As you can see the main layout is fairly simple, with the main text (A) on the left and the facsimile (B) on the right. These are the main components of the edition and therefore deserve the most space. In between, there are marginal notes (C), which provide the user with commentary on the facsimile, much like their medieval counterparts do. Think of comments on interesting variations on the page or references to other folia in the same manuscript. Also, hovering the bold text in the marginal notes will highlight an area on the currently page or display another one. Then there are footnotes (D) that give background information on the secondary literature we used and that correspond with small references (F) in the main text. If you want to know more about the Table, this indicates what would be a good place to start. Furthermore, relevant names or concepts are highlighted in bold and coloured orange, and hovering over these words will display a bit of background information in a small frame on the page. Not everyone knows who Gerbert of Aurillac and Bernelin of Paris are, for instance, and why they might be relevant for understanding the Table of Salomon. Finally, in every version of the Table, you will find a button ‘overview’ in the top-left corner. Clicking the button will display a foldout (G):


The foldout is meant as a summary of everything you might find in the edition. There is a link back to the main website, in case you get lost and need help using it, a list of the primary sources and literature that has been discussed and, lastly, it gives you the names of the editors that worked on the page.

In keeping the design consistent between the three different versions of the Table, I tried to make it seem as if you are looking at the same source material but from three different angles. Despite the differences between the first two versions and the latter one (see below), which has three tabs that allow switching between the translation, facsimile and notes, the way it is used should not be that different. Whether I succeeded, of course, remains to be seen.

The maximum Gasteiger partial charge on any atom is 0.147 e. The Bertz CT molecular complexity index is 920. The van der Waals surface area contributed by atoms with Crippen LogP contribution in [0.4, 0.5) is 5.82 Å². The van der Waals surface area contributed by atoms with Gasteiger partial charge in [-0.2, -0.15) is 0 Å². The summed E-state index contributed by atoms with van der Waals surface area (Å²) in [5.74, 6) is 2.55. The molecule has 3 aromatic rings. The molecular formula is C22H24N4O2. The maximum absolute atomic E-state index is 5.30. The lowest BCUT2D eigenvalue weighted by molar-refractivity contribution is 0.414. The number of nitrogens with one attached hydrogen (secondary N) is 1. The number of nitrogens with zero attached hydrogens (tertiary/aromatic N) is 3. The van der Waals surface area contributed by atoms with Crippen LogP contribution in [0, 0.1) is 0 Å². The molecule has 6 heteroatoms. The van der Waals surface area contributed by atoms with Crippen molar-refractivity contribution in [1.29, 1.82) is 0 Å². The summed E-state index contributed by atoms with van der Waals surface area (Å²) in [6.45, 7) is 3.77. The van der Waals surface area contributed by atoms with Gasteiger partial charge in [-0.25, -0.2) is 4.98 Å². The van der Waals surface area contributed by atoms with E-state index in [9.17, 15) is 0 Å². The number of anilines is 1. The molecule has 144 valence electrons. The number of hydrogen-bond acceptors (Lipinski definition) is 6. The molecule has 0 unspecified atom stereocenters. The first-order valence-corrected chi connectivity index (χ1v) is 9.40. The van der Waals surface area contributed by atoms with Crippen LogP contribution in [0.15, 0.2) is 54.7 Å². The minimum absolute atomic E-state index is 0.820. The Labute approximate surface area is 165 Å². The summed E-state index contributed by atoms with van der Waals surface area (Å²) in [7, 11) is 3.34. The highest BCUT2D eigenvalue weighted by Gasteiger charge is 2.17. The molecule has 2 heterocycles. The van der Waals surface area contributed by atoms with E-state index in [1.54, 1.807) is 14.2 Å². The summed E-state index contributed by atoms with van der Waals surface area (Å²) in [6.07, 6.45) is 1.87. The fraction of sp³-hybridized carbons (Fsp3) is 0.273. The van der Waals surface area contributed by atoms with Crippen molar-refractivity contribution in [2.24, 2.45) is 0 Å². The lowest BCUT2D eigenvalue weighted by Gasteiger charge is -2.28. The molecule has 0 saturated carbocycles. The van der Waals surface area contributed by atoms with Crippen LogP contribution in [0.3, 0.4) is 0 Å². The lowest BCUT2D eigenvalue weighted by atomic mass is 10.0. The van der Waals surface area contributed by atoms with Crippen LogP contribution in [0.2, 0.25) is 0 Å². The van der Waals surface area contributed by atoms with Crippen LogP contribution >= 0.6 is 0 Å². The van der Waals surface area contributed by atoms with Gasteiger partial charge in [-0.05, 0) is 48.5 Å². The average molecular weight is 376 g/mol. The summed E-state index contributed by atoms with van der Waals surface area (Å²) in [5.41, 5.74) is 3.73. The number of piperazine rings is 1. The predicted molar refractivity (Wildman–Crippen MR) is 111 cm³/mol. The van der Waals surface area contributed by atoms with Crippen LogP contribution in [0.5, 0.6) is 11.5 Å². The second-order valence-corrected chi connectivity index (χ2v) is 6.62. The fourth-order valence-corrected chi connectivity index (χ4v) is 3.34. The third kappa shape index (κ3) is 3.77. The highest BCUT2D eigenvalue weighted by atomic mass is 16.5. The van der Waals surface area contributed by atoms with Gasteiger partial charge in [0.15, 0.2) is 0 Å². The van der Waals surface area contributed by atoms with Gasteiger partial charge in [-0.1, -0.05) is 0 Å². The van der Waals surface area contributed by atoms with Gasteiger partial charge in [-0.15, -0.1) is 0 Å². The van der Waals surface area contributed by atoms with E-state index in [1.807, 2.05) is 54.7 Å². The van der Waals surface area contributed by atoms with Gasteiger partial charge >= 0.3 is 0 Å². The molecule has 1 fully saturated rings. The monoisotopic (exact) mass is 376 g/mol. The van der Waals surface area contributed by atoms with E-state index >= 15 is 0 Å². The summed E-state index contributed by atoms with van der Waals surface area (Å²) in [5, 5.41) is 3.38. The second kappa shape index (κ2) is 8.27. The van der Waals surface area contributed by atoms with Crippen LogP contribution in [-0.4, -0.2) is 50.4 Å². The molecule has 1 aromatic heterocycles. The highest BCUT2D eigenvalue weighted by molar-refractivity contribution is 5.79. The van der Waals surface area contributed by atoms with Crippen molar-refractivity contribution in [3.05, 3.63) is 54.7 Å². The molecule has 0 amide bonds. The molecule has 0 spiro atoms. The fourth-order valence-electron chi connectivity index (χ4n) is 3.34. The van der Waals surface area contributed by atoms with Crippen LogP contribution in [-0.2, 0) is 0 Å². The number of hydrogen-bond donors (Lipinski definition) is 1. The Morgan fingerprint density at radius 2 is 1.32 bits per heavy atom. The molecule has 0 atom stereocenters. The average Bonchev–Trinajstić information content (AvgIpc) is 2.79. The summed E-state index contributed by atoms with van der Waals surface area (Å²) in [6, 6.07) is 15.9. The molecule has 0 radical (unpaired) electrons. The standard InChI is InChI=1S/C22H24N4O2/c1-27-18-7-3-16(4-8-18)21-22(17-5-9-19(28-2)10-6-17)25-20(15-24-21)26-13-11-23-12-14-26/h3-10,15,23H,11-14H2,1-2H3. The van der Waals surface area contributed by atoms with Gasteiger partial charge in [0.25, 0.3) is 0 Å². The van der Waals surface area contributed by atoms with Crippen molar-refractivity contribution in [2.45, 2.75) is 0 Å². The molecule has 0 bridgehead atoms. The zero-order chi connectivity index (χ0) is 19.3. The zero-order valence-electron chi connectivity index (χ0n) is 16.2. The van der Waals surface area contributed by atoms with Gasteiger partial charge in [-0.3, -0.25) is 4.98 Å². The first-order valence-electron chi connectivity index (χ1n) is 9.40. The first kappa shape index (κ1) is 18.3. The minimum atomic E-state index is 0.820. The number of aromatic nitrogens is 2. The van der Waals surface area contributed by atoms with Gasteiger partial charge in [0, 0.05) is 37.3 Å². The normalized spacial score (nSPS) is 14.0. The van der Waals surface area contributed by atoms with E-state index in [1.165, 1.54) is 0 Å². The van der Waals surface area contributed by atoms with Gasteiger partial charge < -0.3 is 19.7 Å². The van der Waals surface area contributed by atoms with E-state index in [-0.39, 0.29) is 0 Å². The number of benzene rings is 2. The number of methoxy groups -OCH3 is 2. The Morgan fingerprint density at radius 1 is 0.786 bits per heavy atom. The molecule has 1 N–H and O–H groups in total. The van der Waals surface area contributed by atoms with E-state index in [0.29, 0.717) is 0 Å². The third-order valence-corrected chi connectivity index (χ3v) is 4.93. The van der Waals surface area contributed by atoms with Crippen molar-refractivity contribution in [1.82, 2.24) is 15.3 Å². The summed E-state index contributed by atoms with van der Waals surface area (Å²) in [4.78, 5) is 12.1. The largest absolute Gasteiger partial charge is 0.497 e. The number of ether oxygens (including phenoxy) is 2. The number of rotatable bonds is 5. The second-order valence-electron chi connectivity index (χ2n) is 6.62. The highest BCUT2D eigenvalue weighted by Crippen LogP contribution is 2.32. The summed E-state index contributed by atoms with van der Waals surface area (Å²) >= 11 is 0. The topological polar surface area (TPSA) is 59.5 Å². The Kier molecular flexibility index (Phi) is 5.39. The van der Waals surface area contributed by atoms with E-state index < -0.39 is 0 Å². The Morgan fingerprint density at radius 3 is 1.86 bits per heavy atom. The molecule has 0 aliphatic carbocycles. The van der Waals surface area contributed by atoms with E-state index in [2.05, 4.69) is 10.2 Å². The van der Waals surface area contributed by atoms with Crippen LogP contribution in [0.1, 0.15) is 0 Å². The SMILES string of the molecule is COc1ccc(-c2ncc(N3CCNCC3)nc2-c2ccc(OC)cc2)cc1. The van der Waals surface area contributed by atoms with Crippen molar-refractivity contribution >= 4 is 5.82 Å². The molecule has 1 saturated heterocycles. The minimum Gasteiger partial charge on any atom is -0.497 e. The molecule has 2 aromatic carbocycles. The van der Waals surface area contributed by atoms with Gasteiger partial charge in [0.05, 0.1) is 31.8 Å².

Complementary to the edition there is a website which effectively acts as a front. It provides information about the edition itself, a small guide about how to use the edition and a list of those involved in its creation.


I tried to keep the website as simple as possible. In essence, it is just one long page that you can navigate by scrolling. In order to build the website I used Hugo which is a framework for building lightweight websites. It is not as accessible as creating a WordPress blog, there is no user interface for instance, but not difficult to get to grips with. Blog posts are written using markdown syntax. The skin I used is called ‘scroll’.

By keeping the website small, it is quite fast and hosting is also relatively cheap. The reason for hosting the website myself, rather than making use of the services most universities offer, is twofold: first, I do not have to comply with mostly difficult style guides and, second, I can easily redirect from the website to wherever the edition is hosted. As I will likely change institutions in the future, the hosting of the edition will also change. I figured that I can remedy this, to a certain extent, by keeping the front of the edition the same. Furthermore, as Carine van Rhijn and her team will publish an article on the Table of Salomon, which will reference the digital edition, it is necessary to keep the URL to the main website stable.